When you first plug the Arduino Nano into a USB port of your computer, the green power light should come on and shortly after the blue LED should start to blink slowly. This happens because the Nano is pre-loaded with the BLINK program, which is running on the brand new Arduino Nano.

Step 4: Arduino Integrated Development Environment (IDE)

If you do not yet have the Arduino IDE installed, you can download it from Arduino.cc

If you would like additional introductory information for working in the Arduino ecosystem, we suggest checking out the guide for the HackerBoxes Starter Workshop.

Plug the Nano into the MicroUSB cable and the other end of the cable into a USB port on the computer, launch the Arduino IDE software, select the appropriate USB port in the IDE under tools>port (likely a name with "wchusb" in it). Also select "Arduino Nano" in the IDE under tools>board.

Finally, load up a piece of example code:

File->Examples->Basics->Blink

This is actually the code that was preloaded onto the Nano and should be running right now to slowly blink the blue LED. Accordingly, if we load this example code, nothing will change. Instead, let's modify the code a little bit.

Looking closely, you can see that the program turns the LED on, waits 1000 milliseconds (one second), turns the LED off, waits another second, and then does it all again - forever.

Modify the code by changing both of the "delay(1000)" statements to "delay(100)". This modification will cause the LED to blink ten times faster, right?

Let's load the modified code into the Nano by clicking the UPLOAD button (the arrow icon) just above your modified code. Watch below the code for the status info: "compiling" and then "uploading". Eventually, the IDE should indicate "Uploading Complete" and your LED should be blinking faster.

If so, congratulations! You have just hacked your first piece of embedded code.

Once your fast-blink version is loaded and running, why not see if you can you change the code again to cause the LED to blink fast twice and then wait a couple of seconds before repeating? Give it a try! How about some other patterns? Once you succeed at visualizing a desired outcome, coding it, and observing it to work as planned, you have taken an enormous step toward becoming a competent hardware hacker.

Step 5: Soldering the Arduino Nano Header Pins

Now that your development computer has been configured to load code to the Arduino Nano and the Nano has been tested, disconnect the USB cable from the Nano and get ready to solder the header pins. If it's your first time at fight club, you have to solder.

There are a lot of great guides and videos online about soldering (for example). If you feel that you need additional assistance, try to find a local makers group or hacker space in your area. Also, amateur radio clubs are always excellent sources of electronics experience.

Solder the two single row headers (fifteen pins each) to the Arduino Nano module. The six pin ICSP (in-circuit serial programming) connector will not be used in this project, so just leave those pins off. Once the soldering is complete, check carefully for solder bridges and/or cold solder joints. Finally, hook the Arduino Nano back up to the USB cable and verify that everything still works properly.

Step 6: Fingerprint Sensor Module

The fingerprint sensor module has a serial interface making it super easy to add to your projects. The module has integrated FLASH memory to store any fingerprints that it is trained to recognize, a process known as enrollment. Simply connect four wires to your microcontroller as shown here. Note that VCC is 3.3V (not 5V).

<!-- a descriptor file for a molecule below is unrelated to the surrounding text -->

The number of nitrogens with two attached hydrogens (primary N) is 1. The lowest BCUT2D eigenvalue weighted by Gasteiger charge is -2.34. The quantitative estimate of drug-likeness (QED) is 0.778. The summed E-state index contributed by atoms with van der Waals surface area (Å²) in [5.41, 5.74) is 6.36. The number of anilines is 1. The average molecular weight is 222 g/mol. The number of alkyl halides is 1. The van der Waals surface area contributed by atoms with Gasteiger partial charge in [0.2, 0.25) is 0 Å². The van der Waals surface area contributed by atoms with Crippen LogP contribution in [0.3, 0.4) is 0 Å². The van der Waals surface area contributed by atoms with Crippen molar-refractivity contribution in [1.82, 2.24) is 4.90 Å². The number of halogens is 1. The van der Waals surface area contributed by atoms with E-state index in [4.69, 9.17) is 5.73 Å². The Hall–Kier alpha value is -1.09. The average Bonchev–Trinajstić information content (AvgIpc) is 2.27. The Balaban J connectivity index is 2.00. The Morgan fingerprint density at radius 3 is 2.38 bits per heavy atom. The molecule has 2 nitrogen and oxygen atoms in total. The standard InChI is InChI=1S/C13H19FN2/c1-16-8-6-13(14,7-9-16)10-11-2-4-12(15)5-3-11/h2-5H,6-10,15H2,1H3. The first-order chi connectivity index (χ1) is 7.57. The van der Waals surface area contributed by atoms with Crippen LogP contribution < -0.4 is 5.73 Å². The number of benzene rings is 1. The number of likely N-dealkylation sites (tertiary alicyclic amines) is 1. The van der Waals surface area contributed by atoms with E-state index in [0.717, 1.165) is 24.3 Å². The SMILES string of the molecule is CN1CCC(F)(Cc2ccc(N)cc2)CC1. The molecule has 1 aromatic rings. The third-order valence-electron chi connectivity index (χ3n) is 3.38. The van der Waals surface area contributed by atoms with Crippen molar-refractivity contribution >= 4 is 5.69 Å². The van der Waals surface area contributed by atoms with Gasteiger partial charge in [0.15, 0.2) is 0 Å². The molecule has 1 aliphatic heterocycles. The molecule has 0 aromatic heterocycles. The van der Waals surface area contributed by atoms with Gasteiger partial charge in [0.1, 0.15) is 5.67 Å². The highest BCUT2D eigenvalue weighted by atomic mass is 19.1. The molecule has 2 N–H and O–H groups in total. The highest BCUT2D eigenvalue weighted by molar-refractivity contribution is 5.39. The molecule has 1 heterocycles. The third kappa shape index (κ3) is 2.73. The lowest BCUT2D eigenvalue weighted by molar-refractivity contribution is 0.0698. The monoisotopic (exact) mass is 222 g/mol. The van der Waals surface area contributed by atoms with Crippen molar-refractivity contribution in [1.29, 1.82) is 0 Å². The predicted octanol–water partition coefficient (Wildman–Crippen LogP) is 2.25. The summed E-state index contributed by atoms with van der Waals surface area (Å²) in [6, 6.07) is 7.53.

Adafruit published a very nice Arduino Library for fingerprint sensors. The library includes some useful sketches. For example, "enroll.ino" demonstrates how to enroll (train) fingerprints into the module. After training, "fingerprint.ino" demonstrates how to scan a fingerprint and search it against the trained data. Adafruit's documentation for the library can be found here. You can get additional fingerprint readers there or check out some feather modules.

INTEGRATION

Fingerprint sensors can be added to various projects including security systems, door locks, time attendance systems, and so on. For example, it makes an awesome upgrade to projects from the Locksport HackerBox.

This video shows a example system working with a fingerprint sensor.

Step 7: Fidget Spinner LED Kit

The spinning LED kit uses two Microchip PIC controllers and 24 LEDs to display various colorful patterns. The patterns are visible using a Persistence of Vision (POV) technique. The patterns can be changed by pressing the button.

Before we start, check through all of the pieces listed above. There are probably some extra resistors, capacitors, LEDs, screws, and acrylic pieces in the kit, so don't let that confuse you. Even if your kit included an instruction sheet, the instructions here should prove a lot easier to follow.

Step 8: Fidget Spinner LED Kit - Schematic and PCB

Our first question while looking at this schematic should be: How exactly do you drive 24 LEDs with only ten I/O lines? Magic? Yes, the magic of Charlieplexing.

COMPONENT ORIENTATION NOTE. Closely review the diagram of the PCB polarity markings. The two microcontrollers must be rotated into the correct orientation. Also, the LEDs are polarized and need to be correctly oriented. In contract, the resistors and capacitors can be soldered in any direction. The button only fits on one way.

Step 9: Fidget Spinner - Starting With SMT Soldering

The fidget spinner kit PCB is surface-mount technology (SMT), which is typically quite challenging to solder. However, the layout of the PCB and component selection make this SMT kit relatively easy to solder. If you have never worked with SMT soldering, there are some really nice demo video online (for example).